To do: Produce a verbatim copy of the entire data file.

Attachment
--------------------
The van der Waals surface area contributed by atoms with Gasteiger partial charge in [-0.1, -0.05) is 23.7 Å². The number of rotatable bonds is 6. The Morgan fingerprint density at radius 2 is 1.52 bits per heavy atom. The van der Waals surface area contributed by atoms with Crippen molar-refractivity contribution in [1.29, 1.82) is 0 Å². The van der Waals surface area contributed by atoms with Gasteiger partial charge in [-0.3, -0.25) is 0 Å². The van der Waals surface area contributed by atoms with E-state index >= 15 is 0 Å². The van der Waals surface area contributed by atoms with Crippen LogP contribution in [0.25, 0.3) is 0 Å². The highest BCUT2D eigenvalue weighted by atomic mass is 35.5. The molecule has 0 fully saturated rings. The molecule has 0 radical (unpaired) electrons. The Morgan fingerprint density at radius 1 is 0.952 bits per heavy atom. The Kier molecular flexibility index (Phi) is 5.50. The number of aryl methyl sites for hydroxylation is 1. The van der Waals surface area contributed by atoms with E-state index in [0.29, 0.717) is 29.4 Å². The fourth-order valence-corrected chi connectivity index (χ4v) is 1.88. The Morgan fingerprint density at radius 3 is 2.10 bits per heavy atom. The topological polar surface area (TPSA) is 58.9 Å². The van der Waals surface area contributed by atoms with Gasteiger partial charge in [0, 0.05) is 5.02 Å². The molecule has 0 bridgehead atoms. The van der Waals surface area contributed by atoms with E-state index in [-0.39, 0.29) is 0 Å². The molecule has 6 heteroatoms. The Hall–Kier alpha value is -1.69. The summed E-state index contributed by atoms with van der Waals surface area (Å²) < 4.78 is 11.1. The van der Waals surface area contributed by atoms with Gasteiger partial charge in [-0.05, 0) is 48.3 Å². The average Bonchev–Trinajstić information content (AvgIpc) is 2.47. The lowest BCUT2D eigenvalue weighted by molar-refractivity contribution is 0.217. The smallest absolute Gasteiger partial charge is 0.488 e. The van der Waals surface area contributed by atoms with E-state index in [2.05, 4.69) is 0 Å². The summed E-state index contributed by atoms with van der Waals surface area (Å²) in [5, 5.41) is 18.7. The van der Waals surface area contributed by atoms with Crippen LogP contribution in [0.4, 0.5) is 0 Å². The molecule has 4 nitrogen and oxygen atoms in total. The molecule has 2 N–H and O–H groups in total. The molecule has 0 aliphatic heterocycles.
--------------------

The van der Waals surface area contributed by atoms with Gasteiger partial charge in [-0.1, -0.05) is 23.7 Å². The number of rotatable bonds is 6. The Morgan fingerprint density at radius 2 is 1.52 bits per heavy atom. The van der Waals surface area contributed by atoms with Crippen molar-refractivity contribution in [1.29, 1.82) is 0 Å². The van der Waals surface area contributed by atoms with Gasteiger partial charge in [-0.3, -0.25) is 0 Å². The van der Waals surface area contributed by atoms with E-state index >= 15 is 0 Å². The van der Waals surface area contributed by atoms with Crippen LogP contribution in [0.25, 0.3) is 0 Å². The highest BCUT2D eigenvalue weighted by atomic mass is 35.5. The molecule has 0 fully saturated rings. The molecule has 0 radical (unpaired) electrons. The Morgan fingerprint density at radius 1 is 0.952 bits per heavy atom. The Kier molecular flexibility index (Phi) is 5.50. The number of aryl methyl sites for hydroxylation is 1. The van der Waals surface area contributed by atoms with E-state index in [0.29, 0.717) is 29.4 Å². The fourth-order valence-corrected chi connectivity index (χ4v) is 1.88. The Morgan fingerprint density at radius 3 is 2.10 bits per heavy atom. The topological polar surface area (TPSA) is 58.9 Å². The van der Waals surface area contributed by atoms with Gasteiger partial charge in [0, 0.05) is 5.02 Å². The molecule has 0 bridgehead atoms. The van der Waals surface area contributed by atoms with E-state index in [-0.39, 0.29) is 0 Å². The molecule has 6 heteroatoms. The Hall–Kier alpha value is -1.69. The summed E-state index contributed by atoms with van der Waals surface area (Å²) < 4.78 is 11.1. The van der Waals surface area contributed by atoms with Gasteiger partial charge in [-0.05, 0) is 48.3 Å². The average Bonchev–Trinajstić information content (AvgIpc) is 2.47. The lowest BCUT2D eigenvalue weighted by molar-refractivity contribution is 0.217. The smallest absolute Gasteiger partial charge is 0.488 e. The van der Waals surface area contributed by atoms with E-state index in [2.05, 4.69) is 0 Å². The summed E-state index contributed by atoms with van der Waals surface area (Å²) in [5, 5.41) is 18.7. The van der Waals surface area contributed by atoms with Crippen LogP contribution in [0.4, 0.5) is 0 Å². The molecule has 4 nitrogen and oxygen atoms in total. The molecule has 2 N–H and O–H groups in total. The molecule has 0 aliphatic heterocycles.